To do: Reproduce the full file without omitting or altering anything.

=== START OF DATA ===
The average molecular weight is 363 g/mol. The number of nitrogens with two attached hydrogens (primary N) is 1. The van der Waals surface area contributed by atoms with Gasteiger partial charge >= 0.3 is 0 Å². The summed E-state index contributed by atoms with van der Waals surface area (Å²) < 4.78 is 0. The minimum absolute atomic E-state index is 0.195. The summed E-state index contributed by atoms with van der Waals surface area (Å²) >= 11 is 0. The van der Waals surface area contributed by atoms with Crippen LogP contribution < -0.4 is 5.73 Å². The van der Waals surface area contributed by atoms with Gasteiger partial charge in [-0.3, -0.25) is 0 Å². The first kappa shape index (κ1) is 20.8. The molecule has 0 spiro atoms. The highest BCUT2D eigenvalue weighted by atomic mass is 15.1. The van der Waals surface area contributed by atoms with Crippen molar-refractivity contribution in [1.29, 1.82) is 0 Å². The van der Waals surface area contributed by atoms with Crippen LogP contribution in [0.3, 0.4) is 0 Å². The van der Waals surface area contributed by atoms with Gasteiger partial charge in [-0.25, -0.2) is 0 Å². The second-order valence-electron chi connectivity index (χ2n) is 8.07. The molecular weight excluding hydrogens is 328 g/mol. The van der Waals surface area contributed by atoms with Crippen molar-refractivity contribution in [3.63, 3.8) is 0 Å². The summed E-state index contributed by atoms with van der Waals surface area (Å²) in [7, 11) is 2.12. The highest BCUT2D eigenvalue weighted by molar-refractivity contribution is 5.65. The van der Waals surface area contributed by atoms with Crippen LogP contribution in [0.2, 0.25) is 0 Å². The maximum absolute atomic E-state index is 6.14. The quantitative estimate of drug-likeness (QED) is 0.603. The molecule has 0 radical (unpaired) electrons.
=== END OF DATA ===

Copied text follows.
The average molecular weight is 363 g/mol. The number of nitrogens with two attached hydrogens (primary N) is 1. The van der Waals surface area contributed by atoms with Gasteiger partial charge >= 0.3 is 0 Å². The summed E-state index contributed by atoms with van der Waals surface area (Å²) < 4.78 is 0. The minimum absolute atomic E-state index is 0.195. The summed E-state index contributed by atoms with van der Waals surface area (Å²) >= 11 is 0. The van der Waals surface area contributed by atoms with Crippen LogP contribution < -0.4 is 5.73 Å². The van der Waals surface area contributed by atoms with Gasteiger partial charge in [-0.3, -0.25) is 0 Å². The first kappa shape index (κ1) is 20.8. The molecule has 0 spiro atoms. The highest BCUT2D eigenvalue weighted by atomic mass is 15.1. The van der Waals surface area contributed by atoms with Crippen molar-refractivity contribution in [1.29, 1.82) is 0 Å². The van der Waals surface area contributed by atoms with Crippen LogP contribution in [0.3, 0.4) is 0 Å². The van der Waals surface area contributed by atoms with Gasteiger partial charge in [-0.25, -0.2) is 0 Å². The second-order valence-electron chi connectivity index (χ2n) is 8.07. The molecular weight excluding hydrogens is 328 g/mol. The van der Waals surface area contributed by atoms with Crippen molar-refractivity contribution in [3.63, 3.8) is 0 Å². The summed E-state index contributed by atoms with van der Waals surface area (Å²) in [7, 11) is 2.12. The highest BCUT2D eigenvalue weighted by molar-refractivity contribution is 5.65. The van der Waals surface area contributed by atoms with Crippen LogP contribution in [0.2, 0.25) is 0 Å². The maximum absolute atomic E-state index is 6.14. The quantitative estimate of drug-likeness (QED) is 0.603. The molecule has 0 radical (unpaired) electrons.